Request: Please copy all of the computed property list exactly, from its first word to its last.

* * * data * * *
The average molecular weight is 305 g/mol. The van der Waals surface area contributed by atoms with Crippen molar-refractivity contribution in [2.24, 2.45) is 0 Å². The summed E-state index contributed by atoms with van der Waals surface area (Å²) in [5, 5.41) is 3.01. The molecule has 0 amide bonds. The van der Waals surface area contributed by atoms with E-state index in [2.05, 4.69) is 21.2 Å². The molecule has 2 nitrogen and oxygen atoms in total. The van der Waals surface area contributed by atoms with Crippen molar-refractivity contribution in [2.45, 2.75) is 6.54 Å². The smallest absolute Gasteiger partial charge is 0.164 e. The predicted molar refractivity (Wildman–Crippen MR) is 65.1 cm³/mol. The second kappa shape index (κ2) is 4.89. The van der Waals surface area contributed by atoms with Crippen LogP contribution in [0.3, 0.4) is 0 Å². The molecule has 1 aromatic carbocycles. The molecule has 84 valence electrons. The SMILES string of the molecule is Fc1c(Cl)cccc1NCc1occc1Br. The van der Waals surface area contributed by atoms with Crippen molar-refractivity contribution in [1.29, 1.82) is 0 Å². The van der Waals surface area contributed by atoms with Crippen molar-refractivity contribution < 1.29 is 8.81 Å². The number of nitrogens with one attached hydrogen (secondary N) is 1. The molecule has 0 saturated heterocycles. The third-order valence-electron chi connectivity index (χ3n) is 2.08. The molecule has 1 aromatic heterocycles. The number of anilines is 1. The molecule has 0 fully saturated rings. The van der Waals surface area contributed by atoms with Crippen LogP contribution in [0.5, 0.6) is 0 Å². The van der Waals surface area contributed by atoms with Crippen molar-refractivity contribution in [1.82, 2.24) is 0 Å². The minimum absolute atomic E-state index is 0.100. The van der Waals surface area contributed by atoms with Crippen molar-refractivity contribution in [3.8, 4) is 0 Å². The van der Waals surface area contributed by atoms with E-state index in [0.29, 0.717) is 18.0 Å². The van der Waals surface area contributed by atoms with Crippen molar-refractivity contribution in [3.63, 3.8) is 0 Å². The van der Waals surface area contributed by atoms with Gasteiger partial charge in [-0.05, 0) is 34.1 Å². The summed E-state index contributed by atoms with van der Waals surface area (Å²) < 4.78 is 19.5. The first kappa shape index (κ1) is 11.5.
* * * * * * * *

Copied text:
The average molecular weight is 305 g/mol. The van der Waals surface area contributed by atoms with Crippen molar-refractivity contribution in [2.24, 2.45) is 0 Å². The summed E-state index contributed by atoms with van der Waals surface area (Å²) in [5, 5.41) is 3.01. The molecule has 0 amide bonds. The van der Waals surface area contributed by atoms with E-state index in [2.05, 4.69) is 21.2 Å². The molecule has 2 nitrogen and oxygen atoms in total. The van der Waals surface area contributed by atoms with Crippen molar-refractivity contribution in [2.45, 2.75) is 6.54 Å². The smallest absolute Gasteiger partial charge is 0.164 e. The predicted molar refractivity (Wildman–Crippen MR) is 65.1 cm³/mol. The second kappa shape index (κ2) is 4.89. The van der Waals surface area contributed by atoms with Crippen LogP contribution in [0.3, 0.4) is 0 Å². The molecule has 1 aromatic carbocycles. The molecule has 84 valence electrons. The SMILES string of the molecule is Fc1c(Cl)cccc1NCc1occc1Br. The van der Waals surface area contributed by atoms with Crippen molar-refractivity contribution in [1.29, 1.82) is 0 Å². The van der Waals surface area contributed by atoms with Crippen molar-refractivity contribution < 1.29 is 8.81 Å². The number of nitrogens with one attached hydrogen (secondary N) is 1. The molecule has 0 saturated heterocycles. The third-order valence-electron chi connectivity index (χ3n) is 2.08. The molecule has 1 aromatic heterocycles. The number of anilines is 1. The molecule has 0 fully saturated rings. The van der Waals surface area contributed by atoms with Crippen LogP contribution in [0.5, 0.6) is 0 Å². The van der Waals surface area contributed by atoms with Crippen molar-refractivity contribution in [1.82, 2.24) is 0 Å². The minimum absolute atomic E-state index is 0.100. The van der Waals surface area contributed by atoms with Crippen molar-refractivity contribution in [3.8, 4) is 0 Å². The van der Waals surface area contributed by atoms with E-state index in [0.29, 0.717) is 18.0 Å². The van der Waals surface area contributed by atoms with Crippen molar-refractivity contribution in [3.63, 3.8) is 0 Å². The van der Waals surface area contributed by atoms with Gasteiger partial charge in [-0.05, 0) is 34.1 Å². The summed E-state index contributed by atoms with van der Waals surface area (Å²) < 4.78 is 19.5. The first kappa shape index (κ1) is 11.5.